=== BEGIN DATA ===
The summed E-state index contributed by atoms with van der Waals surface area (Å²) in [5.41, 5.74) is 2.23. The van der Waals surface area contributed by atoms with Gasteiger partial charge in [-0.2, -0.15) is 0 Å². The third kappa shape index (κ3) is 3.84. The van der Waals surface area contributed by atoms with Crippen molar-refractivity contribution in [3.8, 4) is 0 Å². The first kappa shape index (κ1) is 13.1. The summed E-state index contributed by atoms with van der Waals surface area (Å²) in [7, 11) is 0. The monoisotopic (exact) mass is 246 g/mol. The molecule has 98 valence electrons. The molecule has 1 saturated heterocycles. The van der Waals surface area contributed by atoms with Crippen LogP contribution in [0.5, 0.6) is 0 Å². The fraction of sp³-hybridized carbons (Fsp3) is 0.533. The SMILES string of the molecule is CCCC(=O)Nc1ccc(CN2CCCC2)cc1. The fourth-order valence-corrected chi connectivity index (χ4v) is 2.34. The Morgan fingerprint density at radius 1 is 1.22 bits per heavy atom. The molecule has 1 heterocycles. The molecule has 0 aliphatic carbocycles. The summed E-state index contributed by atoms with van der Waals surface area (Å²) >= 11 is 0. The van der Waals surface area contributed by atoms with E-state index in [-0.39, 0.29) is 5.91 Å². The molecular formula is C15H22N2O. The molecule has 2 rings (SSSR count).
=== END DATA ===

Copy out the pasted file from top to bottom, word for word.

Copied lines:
The summed E-state index contributed by atoms with van der Waals surface area (Å²) in [5.41, 5.74) is 2.23. The van der Waals surface area contributed by atoms with Gasteiger partial charge in [-0.2, -0.15) is 0 Å². The third kappa shape index (κ3) is 3.84. The van der Waals surface area contributed by atoms with Crippen molar-refractivity contribution in [3.8, 4) is 0 Å². The first kappa shape index (κ1) is 13.1. The summed E-state index contributed by atoms with van der Waals surface area (Å²) in [7, 11) is 0. The monoisotopic (exact) mass is 246 g/mol. The molecule has 98 valence electrons. The molecule has 1 saturated heterocycles. The van der Waals surface area contributed by atoms with Crippen LogP contribution in [0.5, 0.6) is 0 Å². The fraction of sp³-hybridized carbons (Fsp3) is 0.533. The SMILES string of the molecule is CCCC(=O)Nc1ccc(CN2CCCC2)cc1. The fourth-order valence-corrected chi connectivity index (χ4v) is 2.34. The Morgan fingerprint density at radius 1 is 1.22 bits per heavy atom. The molecule has 1 heterocycles. The molecule has 0 aliphatic carbocycles. The summed E-state index contributed by atoms with van der Waals surface area (Å²) >= 11 is 0. The van der Waals surface area contributed by atoms with E-state index in [-0.39, 0.29) is 5.91 Å². The molecular formula is C15H22N2O. The molecule has 2 rings (SSSR count).